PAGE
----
My husband and I met four years ago, recording a soundscape of New York City. We were part of a large team of people working for New York University’s Centre for Urban Science and Progress. The soundscape was meant to same and collect all the keynotes and sound marks that were emblematic of the city. (Pg. 2)

One of the key themes Luiselli explores is the migrant crisis. She considers this from a US perspective and specifically focuses on the impact that this has on children, and on the parents of those children. Luiselli writes beautifully throughout, shifting the focus from small details, such as the routines of daily life and the feelings of the narrator, to the bigger picture. Her descriptions of the two children — seemingly eternally in the backseat of the car — are particularly vivid and enjoyable to read.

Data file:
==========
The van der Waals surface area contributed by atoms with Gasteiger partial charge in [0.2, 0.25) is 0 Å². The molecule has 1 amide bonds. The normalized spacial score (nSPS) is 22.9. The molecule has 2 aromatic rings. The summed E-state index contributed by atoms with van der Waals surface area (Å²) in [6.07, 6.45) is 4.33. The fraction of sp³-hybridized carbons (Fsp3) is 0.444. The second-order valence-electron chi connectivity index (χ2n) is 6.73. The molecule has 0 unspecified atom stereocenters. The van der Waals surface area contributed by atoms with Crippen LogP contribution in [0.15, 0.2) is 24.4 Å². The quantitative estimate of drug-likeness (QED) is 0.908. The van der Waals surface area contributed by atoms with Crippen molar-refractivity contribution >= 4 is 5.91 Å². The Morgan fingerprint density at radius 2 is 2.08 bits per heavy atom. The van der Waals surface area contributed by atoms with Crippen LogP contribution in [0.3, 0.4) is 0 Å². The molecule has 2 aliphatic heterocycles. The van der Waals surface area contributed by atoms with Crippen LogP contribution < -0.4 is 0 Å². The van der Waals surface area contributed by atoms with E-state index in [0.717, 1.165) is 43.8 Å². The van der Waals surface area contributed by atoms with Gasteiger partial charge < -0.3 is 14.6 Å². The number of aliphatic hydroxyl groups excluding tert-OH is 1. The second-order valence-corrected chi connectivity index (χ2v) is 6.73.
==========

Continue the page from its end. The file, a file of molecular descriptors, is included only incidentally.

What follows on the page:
Then, quite suddenly, she tires of being in the world, becomes quiet, looks out of the window, and says nothing. Perhaps it is in those stretched-out moments in which they meet the world in silence that our children begin to grow apart from us and slowly become unfathomable. Don’t stop being a little girl, I think, but don’t say it. She looks out of the window and yawns. I don’t know what she’s thinking, what she knows and doesn’t know. I don’t know if she sees the same world that we see. (Pg. 139-40)

I love that last line. Children don’t, in my experience, see the world in the same way as adults. They see it through the protective haze of childhood, innocent and buzzing with curiosity. Impossible things are feasible. Their view is coloured by imaginative introspection and is arguably all the richer for it. But, as Luiselli’s novel artfully conveys, not all children have that experience. Not all children have the luxury of that innocence, protection, and care. Not all children get time to be children, which is a particularly devastating truth.

This little snippet review doesn’t do the book justice, but I hope I’ve offered a small insight into why its well worth a read. I think it would appeal to travellers, researchers, and to anyone with a desire to know more about migration. Feel free to share your thoughts below.

P.S. There’s a nice article and interview with Luiselli available here, but be mindful that it’s full of spoilers!